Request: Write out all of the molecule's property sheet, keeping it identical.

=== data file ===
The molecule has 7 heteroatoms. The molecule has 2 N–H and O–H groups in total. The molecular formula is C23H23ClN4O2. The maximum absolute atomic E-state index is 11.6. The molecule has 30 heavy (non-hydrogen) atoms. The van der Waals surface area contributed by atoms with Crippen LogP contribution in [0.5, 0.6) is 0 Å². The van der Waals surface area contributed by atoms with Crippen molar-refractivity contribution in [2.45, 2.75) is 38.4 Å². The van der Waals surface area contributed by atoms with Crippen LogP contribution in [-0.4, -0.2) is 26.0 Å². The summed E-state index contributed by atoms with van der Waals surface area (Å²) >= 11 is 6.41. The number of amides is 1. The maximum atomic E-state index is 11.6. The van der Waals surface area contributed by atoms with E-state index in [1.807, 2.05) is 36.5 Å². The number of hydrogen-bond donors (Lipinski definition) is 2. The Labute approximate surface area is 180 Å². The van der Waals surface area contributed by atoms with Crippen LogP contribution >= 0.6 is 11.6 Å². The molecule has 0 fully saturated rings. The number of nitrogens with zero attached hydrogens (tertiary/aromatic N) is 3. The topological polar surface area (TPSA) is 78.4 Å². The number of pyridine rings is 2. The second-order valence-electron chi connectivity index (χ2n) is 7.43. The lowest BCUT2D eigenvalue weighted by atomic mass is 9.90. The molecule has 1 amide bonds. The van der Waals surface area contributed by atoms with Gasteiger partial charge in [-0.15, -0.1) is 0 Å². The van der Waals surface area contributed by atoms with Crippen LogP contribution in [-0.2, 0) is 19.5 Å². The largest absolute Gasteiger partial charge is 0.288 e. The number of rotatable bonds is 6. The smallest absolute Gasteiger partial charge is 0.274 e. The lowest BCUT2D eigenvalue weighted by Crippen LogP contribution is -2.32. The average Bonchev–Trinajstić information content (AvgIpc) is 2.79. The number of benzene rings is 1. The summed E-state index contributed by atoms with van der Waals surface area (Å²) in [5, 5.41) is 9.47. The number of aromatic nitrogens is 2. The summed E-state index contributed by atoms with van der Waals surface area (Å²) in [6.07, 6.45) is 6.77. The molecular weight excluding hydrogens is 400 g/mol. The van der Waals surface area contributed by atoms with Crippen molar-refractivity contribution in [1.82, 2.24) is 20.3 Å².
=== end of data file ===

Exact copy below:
The molecule has 7 heteroatoms. The molecule has 2 N–H and O–H groups in total. The molecular formula is C23H23ClN4O2. The maximum absolute atomic E-state index is 11.6. The molecule has 30 heavy (non-hydrogen) atoms. The van der Waals surface area contributed by atoms with Crippen LogP contribution in [0.5, 0.6) is 0 Å². The van der Waals surface area contributed by atoms with Crippen molar-refractivity contribution in [2.45, 2.75) is 38.4 Å². The van der Waals surface area contributed by atoms with Crippen LogP contribution in [-0.4, -0.2) is 26.0 Å². The summed E-state index contributed by atoms with van der Waals surface area (Å²) >= 11 is 6.41. The number of amides is 1. The maximum atomic E-state index is 11.6. The van der Waals surface area contributed by atoms with E-state index in [1.807, 2.05) is 36.5 Å². The number of hydrogen-bond donors (Lipinski definition) is 2. The Labute approximate surface area is 180 Å². The van der Waals surface area contributed by atoms with Crippen LogP contribution >= 0.6 is 11.6 Å². The molecule has 0 fully saturated rings. The number of nitrogens with zero attached hydrogens (tertiary/aromatic N) is 3. The topological polar surface area (TPSA) is 78.4 Å². The number of pyridine rings is 2. The second-order valence-electron chi connectivity index (χ2n) is 7.43. The lowest BCUT2D eigenvalue weighted by atomic mass is 9.90. The molecule has 1 amide bonds. The van der Waals surface area contributed by atoms with Gasteiger partial charge in [-0.15, -0.1) is 0 Å². The van der Waals surface area contributed by atoms with Crippen LogP contribution in [-0.2, 0) is 19.5 Å². The largest absolute Gasteiger partial charge is 0.288 e. The number of rotatable bonds is 6. The smallest absolute Gasteiger partial charge is 0.274 e. The lowest BCUT2D eigenvalue weighted by Crippen LogP contribution is -2.32. The average Bonchev–Trinajstić information content (AvgIpc) is 2.79. The number of benzene rings is 1. The summed E-state index contributed by atoms with van der Waals surface area (Å²) in [5, 5.41) is 9.47. The number of aromatic nitrogens is 2. The summed E-state index contributed by atoms with van der Waals surface area (Å²) in [6.07, 6.45) is 6.77. The molecular weight excluding hydrogens is 400 g/mol. The van der Waals surface area contributed by atoms with Crippen molar-refractivity contribution in [1.82, 2.24) is 20.3 Å².